Walking the Gender Bridge

"We are made wise not by the recollection of the past, but by the responsibility for our future." -- George Bernard Shaw (Irish Playwright 1856-1950)

Much is written, spoken and talked about the gender gap in income, in business, in behavior between the genders. Determined to make some changes, let's think about the possibilities and the road to solve some of these divisions. It does not take science, important as the findings are, to tell us that there is a difference between women and men, how they tackle problems, solve them and then move on. Of course much of it is based on education and experience. Education is like engaging a learner, a listener, motivate and implement what was learned; exposed to the diversity of the world today in all facets of an educated mind, it starts there! No matter how much we talk and write about if we don't walk the road to find solutions and take the initiative we will come up with nothing solved.

In a free civilized country as America, it is amazing, if not shameful that we have not created a Cabinet Minister post for women's issues. It would be a most essential part of the government to move issues like equal pay to the forefront and solve it. The many women's groups have a powerful stand on this issue, for far too many, many years it still remains an unsolved issue. Of course we have some dazzling success in what women have accomplished... but it is not about these great success stories but for the woman who works at two or three different jobs to keep her family afloat. In this time, in this century it is shameful.

Judith Glaser, Chairwoman of The Creating WE Institute and thought leader, writes in her book Conversational Intelligence:

"to get to the next level of greatness depends on the quality of the culture, which depends on the quality of the relationship, which depends on the conversation. Everything happens through conversations! As an organizational anthropologist I have been a student of conversational rituals my whole life. Rituals are more than what to do to start a conversation; they are the architecture of conversations."

In one of the chapters Judith writes about the five blind spots, which we all have:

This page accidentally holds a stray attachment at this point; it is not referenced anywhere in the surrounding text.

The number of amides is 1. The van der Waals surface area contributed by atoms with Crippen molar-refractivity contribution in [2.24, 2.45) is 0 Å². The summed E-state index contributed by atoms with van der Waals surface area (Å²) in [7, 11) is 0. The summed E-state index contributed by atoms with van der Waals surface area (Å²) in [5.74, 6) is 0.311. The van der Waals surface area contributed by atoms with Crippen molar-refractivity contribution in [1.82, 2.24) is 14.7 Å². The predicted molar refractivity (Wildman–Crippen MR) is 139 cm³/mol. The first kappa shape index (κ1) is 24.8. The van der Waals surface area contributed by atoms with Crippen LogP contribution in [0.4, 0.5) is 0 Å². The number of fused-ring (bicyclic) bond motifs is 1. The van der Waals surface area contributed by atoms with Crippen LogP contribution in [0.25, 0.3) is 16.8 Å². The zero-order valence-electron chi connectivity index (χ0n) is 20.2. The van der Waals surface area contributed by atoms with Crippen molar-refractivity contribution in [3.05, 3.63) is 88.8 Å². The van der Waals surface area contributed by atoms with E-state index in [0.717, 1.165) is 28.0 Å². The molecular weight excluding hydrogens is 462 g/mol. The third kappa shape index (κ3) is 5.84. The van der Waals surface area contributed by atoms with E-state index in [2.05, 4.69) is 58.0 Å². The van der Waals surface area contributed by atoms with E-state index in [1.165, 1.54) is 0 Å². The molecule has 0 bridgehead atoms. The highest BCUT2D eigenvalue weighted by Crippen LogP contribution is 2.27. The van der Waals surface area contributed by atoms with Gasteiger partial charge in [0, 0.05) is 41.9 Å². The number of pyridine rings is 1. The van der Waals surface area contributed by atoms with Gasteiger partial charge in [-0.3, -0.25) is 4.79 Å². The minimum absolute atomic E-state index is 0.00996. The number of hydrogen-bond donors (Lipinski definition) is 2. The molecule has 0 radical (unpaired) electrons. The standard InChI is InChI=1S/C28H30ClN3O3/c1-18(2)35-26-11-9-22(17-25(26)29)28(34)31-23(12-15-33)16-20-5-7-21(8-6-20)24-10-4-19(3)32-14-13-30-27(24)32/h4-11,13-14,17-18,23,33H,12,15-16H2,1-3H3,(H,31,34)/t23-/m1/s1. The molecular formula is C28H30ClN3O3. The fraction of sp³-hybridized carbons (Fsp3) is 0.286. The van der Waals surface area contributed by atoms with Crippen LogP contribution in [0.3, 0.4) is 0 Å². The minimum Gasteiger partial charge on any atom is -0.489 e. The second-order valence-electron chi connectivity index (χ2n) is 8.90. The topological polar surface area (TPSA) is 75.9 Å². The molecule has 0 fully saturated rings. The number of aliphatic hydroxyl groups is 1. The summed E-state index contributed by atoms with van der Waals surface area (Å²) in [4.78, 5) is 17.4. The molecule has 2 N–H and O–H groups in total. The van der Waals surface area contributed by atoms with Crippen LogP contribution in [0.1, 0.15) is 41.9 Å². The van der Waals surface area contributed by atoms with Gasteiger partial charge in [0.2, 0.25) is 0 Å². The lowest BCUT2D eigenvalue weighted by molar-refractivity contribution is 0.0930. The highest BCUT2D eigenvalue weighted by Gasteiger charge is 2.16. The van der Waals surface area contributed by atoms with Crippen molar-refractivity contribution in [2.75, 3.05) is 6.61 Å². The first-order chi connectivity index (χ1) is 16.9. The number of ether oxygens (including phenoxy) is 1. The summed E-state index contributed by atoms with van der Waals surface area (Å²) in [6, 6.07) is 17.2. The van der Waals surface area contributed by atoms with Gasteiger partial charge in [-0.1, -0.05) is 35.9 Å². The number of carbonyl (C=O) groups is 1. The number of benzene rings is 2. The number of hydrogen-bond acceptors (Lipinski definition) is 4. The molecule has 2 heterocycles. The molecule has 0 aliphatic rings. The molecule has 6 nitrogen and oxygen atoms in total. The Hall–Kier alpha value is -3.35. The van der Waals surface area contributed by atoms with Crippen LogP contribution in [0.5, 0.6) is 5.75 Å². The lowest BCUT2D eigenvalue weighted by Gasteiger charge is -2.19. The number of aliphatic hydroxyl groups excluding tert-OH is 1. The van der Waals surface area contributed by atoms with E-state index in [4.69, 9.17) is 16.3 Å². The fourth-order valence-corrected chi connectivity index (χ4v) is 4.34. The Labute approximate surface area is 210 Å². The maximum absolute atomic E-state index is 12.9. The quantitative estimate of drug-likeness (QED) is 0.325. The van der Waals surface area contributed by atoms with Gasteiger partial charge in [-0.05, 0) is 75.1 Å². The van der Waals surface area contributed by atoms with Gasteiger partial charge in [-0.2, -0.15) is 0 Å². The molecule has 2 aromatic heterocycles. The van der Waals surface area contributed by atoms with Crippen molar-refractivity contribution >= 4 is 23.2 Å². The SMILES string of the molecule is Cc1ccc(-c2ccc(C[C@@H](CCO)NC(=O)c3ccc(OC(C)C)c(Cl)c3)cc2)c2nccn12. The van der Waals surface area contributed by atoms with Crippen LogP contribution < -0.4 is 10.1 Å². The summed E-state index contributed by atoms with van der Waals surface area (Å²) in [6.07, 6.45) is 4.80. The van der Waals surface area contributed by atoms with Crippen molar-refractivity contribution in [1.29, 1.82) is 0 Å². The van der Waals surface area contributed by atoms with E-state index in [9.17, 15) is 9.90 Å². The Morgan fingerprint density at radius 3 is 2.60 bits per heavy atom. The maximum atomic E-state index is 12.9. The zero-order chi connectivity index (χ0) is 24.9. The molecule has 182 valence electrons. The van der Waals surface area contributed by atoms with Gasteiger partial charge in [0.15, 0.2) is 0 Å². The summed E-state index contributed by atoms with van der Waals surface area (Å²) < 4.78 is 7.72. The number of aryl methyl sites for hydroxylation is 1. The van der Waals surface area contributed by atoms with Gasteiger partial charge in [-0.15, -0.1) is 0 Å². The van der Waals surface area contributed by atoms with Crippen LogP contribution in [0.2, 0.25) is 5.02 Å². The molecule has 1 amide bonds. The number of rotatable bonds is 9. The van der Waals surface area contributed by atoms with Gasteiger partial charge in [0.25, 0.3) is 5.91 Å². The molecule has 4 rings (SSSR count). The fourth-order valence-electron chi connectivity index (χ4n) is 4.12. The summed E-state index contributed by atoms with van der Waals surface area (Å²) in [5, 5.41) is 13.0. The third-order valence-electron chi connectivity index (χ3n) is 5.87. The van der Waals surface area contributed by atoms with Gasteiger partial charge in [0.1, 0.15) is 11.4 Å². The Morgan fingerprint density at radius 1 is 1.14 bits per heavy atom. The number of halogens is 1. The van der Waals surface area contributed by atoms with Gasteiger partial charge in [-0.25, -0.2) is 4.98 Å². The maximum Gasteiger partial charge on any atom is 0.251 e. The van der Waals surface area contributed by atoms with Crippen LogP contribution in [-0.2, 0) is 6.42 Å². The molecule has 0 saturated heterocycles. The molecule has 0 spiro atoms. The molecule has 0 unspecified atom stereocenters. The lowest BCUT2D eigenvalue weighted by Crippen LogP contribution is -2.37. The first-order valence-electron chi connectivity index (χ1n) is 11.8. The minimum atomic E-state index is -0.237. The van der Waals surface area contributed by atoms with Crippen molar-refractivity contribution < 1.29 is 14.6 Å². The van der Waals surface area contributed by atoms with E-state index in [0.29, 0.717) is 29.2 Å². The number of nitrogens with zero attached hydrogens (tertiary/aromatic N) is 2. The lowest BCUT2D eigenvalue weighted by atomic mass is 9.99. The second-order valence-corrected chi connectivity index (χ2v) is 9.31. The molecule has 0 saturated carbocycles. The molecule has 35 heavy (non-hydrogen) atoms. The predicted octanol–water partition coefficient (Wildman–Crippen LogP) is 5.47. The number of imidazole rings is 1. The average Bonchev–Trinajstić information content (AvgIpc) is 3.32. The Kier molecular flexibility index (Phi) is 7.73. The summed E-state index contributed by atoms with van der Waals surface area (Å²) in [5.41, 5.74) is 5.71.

"1. Winning a point makes us feel good, it makes others feel bad; we often don't realize it. 2. In a state of fear, we release cortisol, which closes down the frontal cortex, we feel threatened, and move into a protective behavior. 3. Listening deeply turn off judgment mechanism, allow to connect with others, having empathy for others. 4. Researchers have concluded that we drop out of conversations every twelve to eighteen seconds. Our internal listening and dialogue trumps the other person's speech. 5. Memories of what to do and how to do it? The meaning is pulled from experiences and brought into a conversation to make sense what one hears. 'In my mind's eye' one sees a totally different picture, of what you are saying than what your mind sees."

Dialogues about these issues are essential. The reality gaps, learning to make these invisible spots visible, when women and men begin to notice that assumptions are made and are interpreting conversations correctly.

These thoughts will assist in walking the gender-bridge. Both genders are able to build the trust and interest to succeed in their life's experiences. Proper behavior between women and men is not just knowing what is right; it is the essence and motivation to do what is right and is deeply etched into our Psyche.

"Experience is not what happens to you; it is what you do with what happens to you." -- Aldous Huxley (English writer 1894-1963)